Nothing heralds the arrival of spring, and the Easter season, like a tulip bloom.
It's a beautiful bulb that has a history of intrigue, thievery and heartbreak, plus a Tulipomania economic bubble and bust 1636-'37, according to bulb history experts.
The tulip's elegance and royal following has made it desirable for centuries, especially in Europe and eventually 18th-century Colonial Williamsburg where it's still used in gardens throughout the historic area.
In southeastern Virginia, tulips are typically planted in November and December when the soil is cold. If pesky squirrels haven't stolen your precious bulbs, your tulips should soon bloom.
If you don't have tulips, you can still enjoy their presence indoors and outdoors if you take a shortcut on Mother Nature and go the potted route, according to the experts at iBulb.org.
Now throughMother's Day, May 13, you can purchase potted tulips at garden centers, florists and home-improvement and grocery stores.
Place them close to the house, so you can enjoy their beauty from inside while the weather is still chilly: on the front or back steps, atop a garden table or on the balcony. As the weather warms, use them for filling in gaps in the garden. No one has to know that you really didn't plant them there.
Potted tulip care
Buy potted tulips with the buds closed to enjoy a longer flowering cycle. Also, keep them cool to prolong flowering.
If the plant is still blooming and the leaves turn brown, it usually means the plant is over watered. Check to make sure there is no water in the bottom of the planter.
Keep the plant in sunlight.
Once the flowers are spent, you can plant the bulb in the ground 6-9 inches deep in spring or fall; you will get a poor show the first year but the bulb should perform better the following season. Or, you can compost the pot and plant.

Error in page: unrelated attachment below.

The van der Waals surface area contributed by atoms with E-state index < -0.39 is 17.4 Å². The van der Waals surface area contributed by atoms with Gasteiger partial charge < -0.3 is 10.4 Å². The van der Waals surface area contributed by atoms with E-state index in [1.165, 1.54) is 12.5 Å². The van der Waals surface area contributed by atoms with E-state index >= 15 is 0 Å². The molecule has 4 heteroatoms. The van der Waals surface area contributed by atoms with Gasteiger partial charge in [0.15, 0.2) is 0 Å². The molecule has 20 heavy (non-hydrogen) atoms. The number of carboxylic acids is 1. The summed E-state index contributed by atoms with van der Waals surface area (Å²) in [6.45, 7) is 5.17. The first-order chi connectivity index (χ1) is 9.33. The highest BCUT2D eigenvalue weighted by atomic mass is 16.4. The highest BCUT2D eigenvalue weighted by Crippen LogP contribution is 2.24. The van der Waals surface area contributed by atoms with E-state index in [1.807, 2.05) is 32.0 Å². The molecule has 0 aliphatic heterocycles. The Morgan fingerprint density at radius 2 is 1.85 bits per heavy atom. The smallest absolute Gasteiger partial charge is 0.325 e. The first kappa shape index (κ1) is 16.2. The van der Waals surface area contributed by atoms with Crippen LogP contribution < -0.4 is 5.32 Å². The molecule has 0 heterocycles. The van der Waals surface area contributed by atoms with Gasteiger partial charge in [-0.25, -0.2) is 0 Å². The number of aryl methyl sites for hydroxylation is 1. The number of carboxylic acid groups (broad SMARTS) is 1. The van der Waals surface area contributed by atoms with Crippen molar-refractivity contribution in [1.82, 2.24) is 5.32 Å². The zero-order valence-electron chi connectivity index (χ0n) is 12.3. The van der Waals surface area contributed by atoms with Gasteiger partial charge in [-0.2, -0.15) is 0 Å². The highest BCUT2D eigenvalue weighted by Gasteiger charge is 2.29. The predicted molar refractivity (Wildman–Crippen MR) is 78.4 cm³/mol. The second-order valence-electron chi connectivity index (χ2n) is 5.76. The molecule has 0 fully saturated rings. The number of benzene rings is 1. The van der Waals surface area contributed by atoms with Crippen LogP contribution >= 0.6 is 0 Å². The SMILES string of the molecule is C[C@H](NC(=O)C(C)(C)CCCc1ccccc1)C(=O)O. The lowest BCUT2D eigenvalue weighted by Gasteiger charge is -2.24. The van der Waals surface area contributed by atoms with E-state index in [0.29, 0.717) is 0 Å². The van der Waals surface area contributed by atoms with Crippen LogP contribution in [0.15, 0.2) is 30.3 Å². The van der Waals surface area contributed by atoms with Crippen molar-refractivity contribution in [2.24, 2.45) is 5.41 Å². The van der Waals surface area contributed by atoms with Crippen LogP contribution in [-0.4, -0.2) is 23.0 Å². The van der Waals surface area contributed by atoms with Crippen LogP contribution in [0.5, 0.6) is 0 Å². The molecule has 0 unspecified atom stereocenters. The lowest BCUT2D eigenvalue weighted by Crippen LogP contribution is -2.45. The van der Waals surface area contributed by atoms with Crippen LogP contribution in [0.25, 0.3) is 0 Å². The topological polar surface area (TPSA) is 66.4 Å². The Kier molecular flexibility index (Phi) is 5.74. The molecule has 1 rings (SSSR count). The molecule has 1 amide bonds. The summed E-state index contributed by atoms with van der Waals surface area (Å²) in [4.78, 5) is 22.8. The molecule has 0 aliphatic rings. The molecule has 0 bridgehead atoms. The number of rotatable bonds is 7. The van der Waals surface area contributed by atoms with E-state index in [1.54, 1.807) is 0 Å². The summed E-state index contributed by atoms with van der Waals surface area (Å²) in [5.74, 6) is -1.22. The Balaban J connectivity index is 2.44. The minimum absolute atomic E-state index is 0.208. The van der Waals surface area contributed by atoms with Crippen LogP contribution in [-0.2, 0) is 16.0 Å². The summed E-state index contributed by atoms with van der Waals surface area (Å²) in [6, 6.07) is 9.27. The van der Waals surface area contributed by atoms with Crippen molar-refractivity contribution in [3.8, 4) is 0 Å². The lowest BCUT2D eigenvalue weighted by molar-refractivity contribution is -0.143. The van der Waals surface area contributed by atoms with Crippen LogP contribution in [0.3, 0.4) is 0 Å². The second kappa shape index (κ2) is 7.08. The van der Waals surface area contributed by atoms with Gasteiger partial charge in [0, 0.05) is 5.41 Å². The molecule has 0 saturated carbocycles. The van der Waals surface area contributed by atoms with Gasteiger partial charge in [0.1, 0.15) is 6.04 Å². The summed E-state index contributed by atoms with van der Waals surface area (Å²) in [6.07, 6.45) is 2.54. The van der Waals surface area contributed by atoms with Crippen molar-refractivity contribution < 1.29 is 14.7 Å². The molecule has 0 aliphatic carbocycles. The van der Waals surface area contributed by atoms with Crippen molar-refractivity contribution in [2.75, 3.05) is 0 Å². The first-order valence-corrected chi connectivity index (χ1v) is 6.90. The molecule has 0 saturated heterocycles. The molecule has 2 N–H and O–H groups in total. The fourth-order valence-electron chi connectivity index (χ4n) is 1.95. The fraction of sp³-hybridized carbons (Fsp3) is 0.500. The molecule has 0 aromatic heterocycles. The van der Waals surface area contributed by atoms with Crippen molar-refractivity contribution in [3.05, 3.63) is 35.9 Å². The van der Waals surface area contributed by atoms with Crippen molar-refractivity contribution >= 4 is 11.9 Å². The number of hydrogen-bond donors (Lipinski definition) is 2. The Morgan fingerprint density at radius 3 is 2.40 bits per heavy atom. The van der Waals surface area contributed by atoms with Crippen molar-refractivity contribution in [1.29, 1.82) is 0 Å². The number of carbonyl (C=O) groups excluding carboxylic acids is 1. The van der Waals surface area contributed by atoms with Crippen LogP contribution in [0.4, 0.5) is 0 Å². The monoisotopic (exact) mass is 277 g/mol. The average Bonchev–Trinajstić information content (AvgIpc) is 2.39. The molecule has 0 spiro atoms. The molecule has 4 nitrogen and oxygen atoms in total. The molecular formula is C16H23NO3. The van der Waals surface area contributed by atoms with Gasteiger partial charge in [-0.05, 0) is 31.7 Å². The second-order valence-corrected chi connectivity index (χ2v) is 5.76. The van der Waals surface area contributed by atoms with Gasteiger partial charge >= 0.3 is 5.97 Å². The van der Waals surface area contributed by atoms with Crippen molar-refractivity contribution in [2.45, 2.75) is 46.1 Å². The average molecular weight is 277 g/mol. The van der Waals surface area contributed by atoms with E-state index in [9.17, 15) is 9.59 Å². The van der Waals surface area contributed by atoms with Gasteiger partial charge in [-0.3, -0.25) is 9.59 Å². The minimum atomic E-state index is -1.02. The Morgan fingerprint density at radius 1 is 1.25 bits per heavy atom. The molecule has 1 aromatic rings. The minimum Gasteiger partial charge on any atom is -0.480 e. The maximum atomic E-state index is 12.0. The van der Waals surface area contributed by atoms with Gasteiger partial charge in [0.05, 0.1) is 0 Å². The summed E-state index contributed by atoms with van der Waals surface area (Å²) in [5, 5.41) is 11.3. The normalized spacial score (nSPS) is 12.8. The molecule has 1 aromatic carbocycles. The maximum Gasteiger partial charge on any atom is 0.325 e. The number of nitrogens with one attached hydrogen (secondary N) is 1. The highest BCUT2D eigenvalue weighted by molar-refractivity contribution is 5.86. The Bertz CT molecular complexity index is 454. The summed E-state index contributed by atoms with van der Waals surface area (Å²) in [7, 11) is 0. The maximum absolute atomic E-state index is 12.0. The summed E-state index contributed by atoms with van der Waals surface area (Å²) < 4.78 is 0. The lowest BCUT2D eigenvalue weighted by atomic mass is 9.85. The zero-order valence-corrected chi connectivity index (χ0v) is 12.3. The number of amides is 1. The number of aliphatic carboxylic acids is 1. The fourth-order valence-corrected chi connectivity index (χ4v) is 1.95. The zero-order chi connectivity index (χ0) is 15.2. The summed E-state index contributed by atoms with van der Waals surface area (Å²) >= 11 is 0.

Replant in fall
With a little extra work you can save your potted tulips to plant next fall, according to iBulb.org experts.
When the flowers are dead, cut them off with a sharp pair of pruners and leave the foliage intact.
Continue watering the plant and keep it in a sunny area.
When the leaves turn yellow, reduce watering to about half.
Once the leaves wither entirely, stop watering and let the soil dry.
Then, remove the bulbs from the soil and cut off dead foliage near the base of the bulb.
Wipe the bulbs clean with a dry cloth. Store the dry bulbs in a cool, dry and dark place such as a paper or mesh bag. There must be ample air circulation and the bulbs must remain dry or they may rot.
In the fall plant the bulbs outside (about 6 inches deep) in your garden.
See a picture gallery of pre-blooming, potted tulips tucked into decorative containers at http://www.roomandyard.com/diggin.
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